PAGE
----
Pajama Count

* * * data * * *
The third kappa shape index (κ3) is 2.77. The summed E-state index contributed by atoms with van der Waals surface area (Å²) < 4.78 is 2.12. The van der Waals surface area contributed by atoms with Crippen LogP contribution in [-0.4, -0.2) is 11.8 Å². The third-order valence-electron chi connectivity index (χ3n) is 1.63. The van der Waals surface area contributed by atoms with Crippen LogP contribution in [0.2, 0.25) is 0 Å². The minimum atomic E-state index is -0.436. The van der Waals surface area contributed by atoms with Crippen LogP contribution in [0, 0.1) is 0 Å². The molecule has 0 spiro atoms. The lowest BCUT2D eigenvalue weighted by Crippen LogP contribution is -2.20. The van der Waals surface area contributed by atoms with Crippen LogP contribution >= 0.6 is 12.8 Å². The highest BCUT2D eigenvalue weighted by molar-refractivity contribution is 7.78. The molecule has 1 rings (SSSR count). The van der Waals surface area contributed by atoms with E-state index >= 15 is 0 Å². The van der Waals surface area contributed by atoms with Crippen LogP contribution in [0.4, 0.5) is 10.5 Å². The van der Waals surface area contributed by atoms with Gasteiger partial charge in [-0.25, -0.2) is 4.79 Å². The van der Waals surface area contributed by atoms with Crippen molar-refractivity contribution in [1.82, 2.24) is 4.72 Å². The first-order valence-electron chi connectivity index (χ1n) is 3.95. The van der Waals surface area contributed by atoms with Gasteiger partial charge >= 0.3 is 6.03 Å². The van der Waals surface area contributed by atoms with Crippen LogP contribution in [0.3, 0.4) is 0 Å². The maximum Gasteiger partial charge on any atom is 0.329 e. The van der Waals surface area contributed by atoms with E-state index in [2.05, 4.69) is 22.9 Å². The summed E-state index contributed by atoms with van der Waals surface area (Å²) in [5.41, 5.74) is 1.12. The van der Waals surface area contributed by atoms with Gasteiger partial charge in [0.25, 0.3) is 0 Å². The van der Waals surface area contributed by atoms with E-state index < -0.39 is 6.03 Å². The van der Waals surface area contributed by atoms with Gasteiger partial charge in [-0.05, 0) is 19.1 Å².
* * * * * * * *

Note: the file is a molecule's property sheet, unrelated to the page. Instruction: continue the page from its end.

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Lincoln and Golden, two toddlers, are working to arrange tiles on the floor and count them. Golden uses strategies to help him count effectively. The boy locates the first tile in the series to begin counting (00:03). Golden tries to say one number word for each tile he points to but does not point to the sixth tile, saying "six" on the seventh when pointing to the seventh. He has the right idea but his hand just gets ahead of the count. Then he double counts the eighth tile after bumping it and coincidently gets back on an accurate count. Then he points the space between tile 9 and 10 saying "ten" thereby calling tile 10 "eleven." With slightly better precision he finished his count on "twenty three." He knows the number sequence but has a little trouble timing his points with his words. We are not sure why he does not correct his skip counts and double counts. Does he know that bowing to this one-word-per-tile procedure is necessary to get the same cardinal value every time you count? Perhaps not. Golden says, “Okay,” to signal he has finished counting the tiles (00:22). Note that he does not stress the last number counted (23). He may not yet have an understanding cardinality - the last number counted tells you the total number of items (tiles) in the set. Lincoln (striped pajamas) closes the gaps between individual tiles (00:14-00:30), causing the line to curve. Golden objects and rearranges the tiles in linear fashion (00:33). Organizing the tiles is a strategy to help him avoid skipping over, or counting the same tile more than once. Lincoln alerts Golden that a few tiles are omitted, showing he senses that the tiles are lined up to help them count (01:10). Lincoln also points as he counts, but from a distance without trying to match one point per tile even though he matches one word per point. (01:20-01:25). Lincoln does not yet link the number words to the individual tiles, but rather to the action of pointing. One can conclude Golden is a bit further along than Lincoln on what this motor ritual should yield. Most young children view ten as a big number and Lincoln likely intends to convey that they have a lot of tiles when he exclaims, “Oh, we have ten of them!” (01:26). Lincoln knows that the last number word describes the total number of items in the set. However, he holds up five fingers (01:27) when he says "ten" suggesting he does not know how to represent ten using both hands. Golden holds out ten fingers in reply. Maybe Lincoln wanted to end on ten as a favorite number and made his count bow to his intention instead of letting a more precise count yield the cardinal value. What do you make of the fact that the boys were not surprised that their two counts of the same tiles yielded such widely different numbers? Length of video: 1 minute 56 seconds Keywords: Twos, Children-Object, Math, Counting, One-to-One Correspondence, Cardinal Number, Collaboration